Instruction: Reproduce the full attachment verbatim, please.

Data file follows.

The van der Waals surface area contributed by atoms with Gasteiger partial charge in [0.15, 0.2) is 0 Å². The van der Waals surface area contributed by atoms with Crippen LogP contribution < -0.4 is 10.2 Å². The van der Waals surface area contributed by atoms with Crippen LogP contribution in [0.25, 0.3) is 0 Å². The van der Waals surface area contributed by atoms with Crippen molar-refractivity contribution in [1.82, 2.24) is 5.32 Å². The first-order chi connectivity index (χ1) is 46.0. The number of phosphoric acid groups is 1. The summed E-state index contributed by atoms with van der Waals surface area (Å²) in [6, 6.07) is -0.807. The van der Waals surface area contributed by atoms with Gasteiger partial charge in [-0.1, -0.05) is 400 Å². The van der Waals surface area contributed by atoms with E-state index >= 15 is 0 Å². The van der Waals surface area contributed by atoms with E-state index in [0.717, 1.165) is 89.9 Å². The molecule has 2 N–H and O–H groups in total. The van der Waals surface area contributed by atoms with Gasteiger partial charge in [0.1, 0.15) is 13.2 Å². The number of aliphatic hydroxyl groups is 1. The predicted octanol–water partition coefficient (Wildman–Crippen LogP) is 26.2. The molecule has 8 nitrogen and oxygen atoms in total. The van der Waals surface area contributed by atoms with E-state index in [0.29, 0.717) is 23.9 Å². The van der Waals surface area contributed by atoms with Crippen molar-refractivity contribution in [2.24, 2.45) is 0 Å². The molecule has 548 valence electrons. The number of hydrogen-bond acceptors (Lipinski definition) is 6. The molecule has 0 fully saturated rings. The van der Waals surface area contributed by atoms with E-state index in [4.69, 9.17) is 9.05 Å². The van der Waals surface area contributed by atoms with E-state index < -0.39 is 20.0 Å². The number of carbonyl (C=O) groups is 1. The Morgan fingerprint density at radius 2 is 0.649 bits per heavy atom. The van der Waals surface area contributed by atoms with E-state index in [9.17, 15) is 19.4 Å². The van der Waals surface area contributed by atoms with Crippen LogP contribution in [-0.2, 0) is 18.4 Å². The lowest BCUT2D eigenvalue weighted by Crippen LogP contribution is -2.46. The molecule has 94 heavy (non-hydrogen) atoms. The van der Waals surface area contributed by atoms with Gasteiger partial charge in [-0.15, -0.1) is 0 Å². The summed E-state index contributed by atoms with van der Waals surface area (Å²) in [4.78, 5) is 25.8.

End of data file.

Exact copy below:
The van der Waals surface area contributed by atoms with Gasteiger partial charge in [0.15, 0.2) is 0 Å². The van der Waals surface area contributed by atoms with Crippen LogP contribution < -0.4 is 10.2 Å². The van der Waals surface area contributed by atoms with Crippen LogP contribution in [0.25, 0.3) is 0 Å². The van der Waals surface area contributed by atoms with Crippen molar-refractivity contribution in [1.82, 2.24) is 5.32 Å². The first-order chi connectivity index (χ1) is 46.0. The number of phosphoric acid groups is 1. The summed E-state index contributed by atoms with van der Waals surface area (Å²) in [6, 6.07) is -0.807. The van der Waals surface area contributed by atoms with Gasteiger partial charge in [-0.1, -0.05) is 400 Å². The van der Waals surface area contributed by atoms with E-state index >= 15 is 0 Å². The van der Waals surface area contributed by atoms with E-state index in [0.717, 1.165) is 89.9 Å². The molecule has 2 N–H and O–H groups in total. The van der Waals surface area contributed by atoms with Gasteiger partial charge in [0.1, 0.15) is 13.2 Å². The number of aliphatic hydroxyl groups is 1. The predicted octanol–water partition coefficient (Wildman–Crippen LogP) is 26.2. The molecule has 8 nitrogen and oxygen atoms in total. The van der Waals surface area contributed by atoms with E-state index in [0.29, 0.717) is 23.9 Å². The van der Waals surface area contributed by atoms with Crippen molar-refractivity contribution in [2.24, 2.45) is 0 Å². The molecule has 548 valence electrons. The number of hydrogen-bond acceptors (Lipinski definition) is 6. The molecule has 0 fully saturated rings. The van der Waals surface area contributed by atoms with E-state index in [4.69, 9.17) is 9.05 Å². The van der Waals surface area contributed by atoms with E-state index < -0.39 is 20.0 Å². The number of carbonyl (C=O) groups is 1. The Morgan fingerprint density at radius 2 is 0.649 bits per heavy atom. The van der Waals surface area contributed by atoms with E-state index in [9.17, 15) is 19.4 Å². The van der Waals surface area contributed by atoms with Crippen LogP contribution in [-0.2, 0) is 18.4 Å². The lowest BCUT2D eigenvalue weighted by Crippen LogP contribution is -2.46. The molecule has 94 heavy (non-hydrogen) atoms. The van der Waals surface area contributed by atoms with Gasteiger partial charge in [-0.15, -0.1) is 0 Å². The summed E-state index contributed by atoms with van der Waals surface area (Å²) in [4.78, 5) is 25.8.